With its non-neutralized electric charges, the DNA helix behaves as a rigid, steel-like rod, and even after its neutralization with histones, bending of such a wire into the orderly, compact chromatin structure remains a challenging task (36,37). In the multicellular eukaryotes, the main problem of the genetic machinery is to control repression and activation of genes, which is connected with bending and unbending of the DNA molecule. Although the GC-rich regions make up only a minor part of the mammalian genome (10–15%), gene concentration in the heaviest isochore family (H3) is 20-fold higher than in the GC-poor regions (2,6). The heavy isochores constitute early replicated, actively transcribed chromatin (38,39). The expression level of genes located in the heavy isochores is on average higher (40). It is known that an increase in DNA bendability promotes the transition from nucleosome-wrapped to extended DNA (21,22), thereby it should facilitate transcription. In the warm-blooded vertebrates, all correlations found here are stronger in introns as compared to exons and intergenic spacers (Table (Table2).2). This is in agreement with the proposed concept, because exons are under strong selection for informational content, while intergenic spacers should be involved in transcription-related decondensation to a lesser extent as compared to genes.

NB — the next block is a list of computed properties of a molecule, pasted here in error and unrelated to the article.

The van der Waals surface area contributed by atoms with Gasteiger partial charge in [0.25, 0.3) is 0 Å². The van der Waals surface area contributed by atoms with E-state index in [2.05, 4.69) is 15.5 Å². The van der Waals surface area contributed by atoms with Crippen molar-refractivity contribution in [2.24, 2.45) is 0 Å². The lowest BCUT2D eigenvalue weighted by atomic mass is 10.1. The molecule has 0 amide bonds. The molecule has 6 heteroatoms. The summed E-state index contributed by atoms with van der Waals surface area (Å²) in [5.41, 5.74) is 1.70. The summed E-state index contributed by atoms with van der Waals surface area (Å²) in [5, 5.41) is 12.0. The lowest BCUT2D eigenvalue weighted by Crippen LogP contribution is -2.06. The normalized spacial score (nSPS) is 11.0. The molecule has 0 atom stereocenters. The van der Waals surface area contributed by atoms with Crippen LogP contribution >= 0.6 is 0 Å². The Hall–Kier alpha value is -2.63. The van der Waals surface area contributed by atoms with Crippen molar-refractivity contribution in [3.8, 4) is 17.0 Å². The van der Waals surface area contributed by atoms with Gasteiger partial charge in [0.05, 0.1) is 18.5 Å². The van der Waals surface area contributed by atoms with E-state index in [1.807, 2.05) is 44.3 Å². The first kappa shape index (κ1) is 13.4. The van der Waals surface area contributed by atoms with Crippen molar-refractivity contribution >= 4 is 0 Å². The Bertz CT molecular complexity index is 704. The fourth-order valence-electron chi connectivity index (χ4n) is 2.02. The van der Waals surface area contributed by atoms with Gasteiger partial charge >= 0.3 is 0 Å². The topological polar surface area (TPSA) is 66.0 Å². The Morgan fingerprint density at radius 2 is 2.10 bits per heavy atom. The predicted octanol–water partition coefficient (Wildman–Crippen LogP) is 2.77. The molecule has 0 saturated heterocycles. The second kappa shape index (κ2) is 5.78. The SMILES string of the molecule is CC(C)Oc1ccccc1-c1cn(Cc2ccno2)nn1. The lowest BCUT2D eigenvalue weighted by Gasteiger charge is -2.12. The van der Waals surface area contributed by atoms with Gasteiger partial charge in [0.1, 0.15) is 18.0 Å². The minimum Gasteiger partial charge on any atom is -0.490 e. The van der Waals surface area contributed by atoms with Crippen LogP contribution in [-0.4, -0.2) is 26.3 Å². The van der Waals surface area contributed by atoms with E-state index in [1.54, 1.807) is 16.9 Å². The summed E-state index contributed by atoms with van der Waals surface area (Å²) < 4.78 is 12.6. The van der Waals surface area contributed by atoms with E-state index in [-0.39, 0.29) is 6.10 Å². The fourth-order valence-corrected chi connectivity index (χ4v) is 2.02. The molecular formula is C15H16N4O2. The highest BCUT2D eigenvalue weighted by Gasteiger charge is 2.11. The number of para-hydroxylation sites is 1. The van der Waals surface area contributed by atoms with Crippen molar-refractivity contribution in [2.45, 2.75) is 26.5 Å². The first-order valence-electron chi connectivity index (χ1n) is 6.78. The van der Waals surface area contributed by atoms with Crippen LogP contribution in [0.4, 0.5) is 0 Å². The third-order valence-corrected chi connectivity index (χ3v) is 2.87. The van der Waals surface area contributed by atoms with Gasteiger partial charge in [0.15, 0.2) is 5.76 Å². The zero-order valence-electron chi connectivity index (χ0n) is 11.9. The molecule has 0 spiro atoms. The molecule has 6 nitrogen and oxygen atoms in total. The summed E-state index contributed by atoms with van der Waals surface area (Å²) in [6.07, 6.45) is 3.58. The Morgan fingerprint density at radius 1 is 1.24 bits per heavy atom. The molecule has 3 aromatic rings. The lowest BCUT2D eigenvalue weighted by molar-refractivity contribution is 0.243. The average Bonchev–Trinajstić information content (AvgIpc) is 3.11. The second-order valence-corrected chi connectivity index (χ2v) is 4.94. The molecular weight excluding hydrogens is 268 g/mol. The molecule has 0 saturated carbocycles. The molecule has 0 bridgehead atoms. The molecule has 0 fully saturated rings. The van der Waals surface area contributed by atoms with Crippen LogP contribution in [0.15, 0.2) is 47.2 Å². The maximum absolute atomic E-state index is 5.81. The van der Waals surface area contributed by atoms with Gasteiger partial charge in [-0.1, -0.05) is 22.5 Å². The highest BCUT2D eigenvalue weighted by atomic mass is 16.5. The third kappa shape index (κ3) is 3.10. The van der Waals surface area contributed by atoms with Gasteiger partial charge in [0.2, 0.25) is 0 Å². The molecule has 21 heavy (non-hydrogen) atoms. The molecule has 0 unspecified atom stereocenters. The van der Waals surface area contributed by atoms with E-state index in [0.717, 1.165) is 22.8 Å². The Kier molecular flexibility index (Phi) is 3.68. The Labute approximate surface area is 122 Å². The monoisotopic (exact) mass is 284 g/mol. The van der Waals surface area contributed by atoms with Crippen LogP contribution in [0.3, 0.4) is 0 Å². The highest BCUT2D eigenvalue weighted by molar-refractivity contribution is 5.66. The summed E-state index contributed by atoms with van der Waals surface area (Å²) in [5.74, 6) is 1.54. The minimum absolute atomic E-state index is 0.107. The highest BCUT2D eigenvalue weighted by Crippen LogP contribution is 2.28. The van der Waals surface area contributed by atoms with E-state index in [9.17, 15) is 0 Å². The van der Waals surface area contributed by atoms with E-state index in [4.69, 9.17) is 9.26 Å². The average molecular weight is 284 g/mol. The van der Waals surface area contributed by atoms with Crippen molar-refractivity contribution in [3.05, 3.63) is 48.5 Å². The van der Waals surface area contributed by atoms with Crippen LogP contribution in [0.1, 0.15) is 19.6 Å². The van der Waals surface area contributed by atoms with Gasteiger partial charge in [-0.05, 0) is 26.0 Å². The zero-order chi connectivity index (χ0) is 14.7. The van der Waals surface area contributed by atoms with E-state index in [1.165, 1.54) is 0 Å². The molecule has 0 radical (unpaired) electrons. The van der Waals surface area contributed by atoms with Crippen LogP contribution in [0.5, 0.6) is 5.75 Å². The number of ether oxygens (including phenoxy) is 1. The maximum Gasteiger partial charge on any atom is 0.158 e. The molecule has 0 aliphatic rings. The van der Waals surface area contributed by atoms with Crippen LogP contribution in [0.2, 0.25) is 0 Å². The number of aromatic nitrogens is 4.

The ability to B–Z transition is also linked very tightly to transcription. It is known that antibodies to Z-DNA bind preferentially to actively transcribed genes (20). The association between the amount of Z-DNA and transcription activity has even been shown for individual genes (c-myc, corticotropin releasing-hormone gene). When the gene is up-regulated, the level of Z-form increases, when it is down-regulated, it decreases (20). At the same time, the level of Z-DNA is not affected by replication. A wave of Z-DNA is formed after the moving RNA polymerase, which may prevent the following RNA polymerase from transcribing that region of a gene (19,20). It should also facilitate untwisting of the DNA helix, absorbing supercoils and thereby buffering torsional stress generated by RNA polymerase until this stress is relieved by topoisomerases. In any case, the strong association between Z-DNA and transcription is well established.